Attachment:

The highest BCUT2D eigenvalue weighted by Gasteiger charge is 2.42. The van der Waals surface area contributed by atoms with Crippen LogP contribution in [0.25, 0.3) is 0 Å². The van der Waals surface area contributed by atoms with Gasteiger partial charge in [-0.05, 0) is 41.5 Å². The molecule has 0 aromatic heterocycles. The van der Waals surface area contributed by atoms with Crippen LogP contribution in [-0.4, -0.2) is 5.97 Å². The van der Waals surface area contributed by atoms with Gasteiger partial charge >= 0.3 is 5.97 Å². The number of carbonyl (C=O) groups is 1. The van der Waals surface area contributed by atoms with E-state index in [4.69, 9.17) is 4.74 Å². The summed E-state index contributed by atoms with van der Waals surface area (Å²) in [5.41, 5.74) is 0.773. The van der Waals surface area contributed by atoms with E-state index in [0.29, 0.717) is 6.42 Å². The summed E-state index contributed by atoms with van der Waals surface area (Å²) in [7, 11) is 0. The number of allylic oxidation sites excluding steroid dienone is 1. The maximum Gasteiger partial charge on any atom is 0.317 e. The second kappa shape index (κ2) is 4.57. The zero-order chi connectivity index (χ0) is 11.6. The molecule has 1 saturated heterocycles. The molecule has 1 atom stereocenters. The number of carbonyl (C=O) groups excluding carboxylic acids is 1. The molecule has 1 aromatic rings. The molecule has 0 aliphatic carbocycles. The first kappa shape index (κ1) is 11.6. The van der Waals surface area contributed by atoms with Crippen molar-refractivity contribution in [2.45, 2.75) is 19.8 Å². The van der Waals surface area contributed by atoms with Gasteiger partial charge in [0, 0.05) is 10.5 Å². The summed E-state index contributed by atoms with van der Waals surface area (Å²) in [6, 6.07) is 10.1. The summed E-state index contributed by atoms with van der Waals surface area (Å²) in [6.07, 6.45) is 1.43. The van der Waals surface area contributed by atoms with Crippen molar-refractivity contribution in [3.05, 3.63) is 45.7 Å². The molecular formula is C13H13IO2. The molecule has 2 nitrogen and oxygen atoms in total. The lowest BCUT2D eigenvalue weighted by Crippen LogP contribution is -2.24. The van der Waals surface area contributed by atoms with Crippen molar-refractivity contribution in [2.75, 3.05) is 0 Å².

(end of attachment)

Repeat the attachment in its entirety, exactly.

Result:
The highest BCUT2D eigenvalue weighted by Gasteiger charge is 2.42. The van der Waals surface area contributed by atoms with Crippen LogP contribution in [0.25, 0.3) is 0 Å². The van der Waals surface area contributed by atoms with Gasteiger partial charge in [-0.05, 0) is 41.5 Å². The molecule has 0 aromatic heterocycles. The van der Waals surface area contributed by atoms with Crippen LogP contribution in [-0.4, -0.2) is 5.97 Å². The van der Waals surface area contributed by atoms with Gasteiger partial charge >= 0.3 is 5.97 Å². The number of carbonyl (C=O) groups is 1. The van der Waals surface area contributed by atoms with E-state index in [4.69, 9.17) is 4.74 Å². The summed E-state index contributed by atoms with van der Waals surface area (Å²) in [5.41, 5.74) is 0.773. The van der Waals surface area contributed by atoms with E-state index in [0.29, 0.717) is 6.42 Å². The summed E-state index contributed by atoms with van der Waals surface area (Å²) in [7, 11) is 0. The number of allylic oxidation sites excluding steroid dienone is 1. The maximum Gasteiger partial charge on any atom is 0.317 e. The second kappa shape index (κ2) is 4.57. The zero-order chi connectivity index (χ0) is 11.6. The molecule has 1 saturated heterocycles. The molecule has 1 atom stereocenters. The number of carbonyl (C=O) groups excluding carboxylic acids is 1. The molecule has 1 aromatic rings. The molecule has 0 aliphatic carbocycles. The first kappa shape index (κ1) is 11.6. The van der Waals surface area contributed by atoms with Crippen molar-refractivity contribution in [2.45, 2.75) is 19.8 Å². The van der Waals surface area contributed by atoms with Gasteiger partial charge in [0, 0.05) is 10.5 Å². The summed E-state index contributed by atoms with van der Waals surface area (Å²) in [6, 6.07) is 10.1. The summed E-state index contributed by atoms with van der Waals surface area (Å²) in [6.07, 6.45) is 1.43. The van der Waals surface area contributed by atoms with Crippen molar-refractivity contribution in [3.05, 3.63) is 45.7 Å². The molecular formula is C13H13IO2. The molecule has 2 nitrogen and oxygen atoms in total. The lowest BCUT2D eigenvalue weighted by Crippen LogP contribution is -2.24. The van der Waals surface area contributed by atoms with Crippen molar-refractivity contribution in [2.75, 3.05) is 0 Å².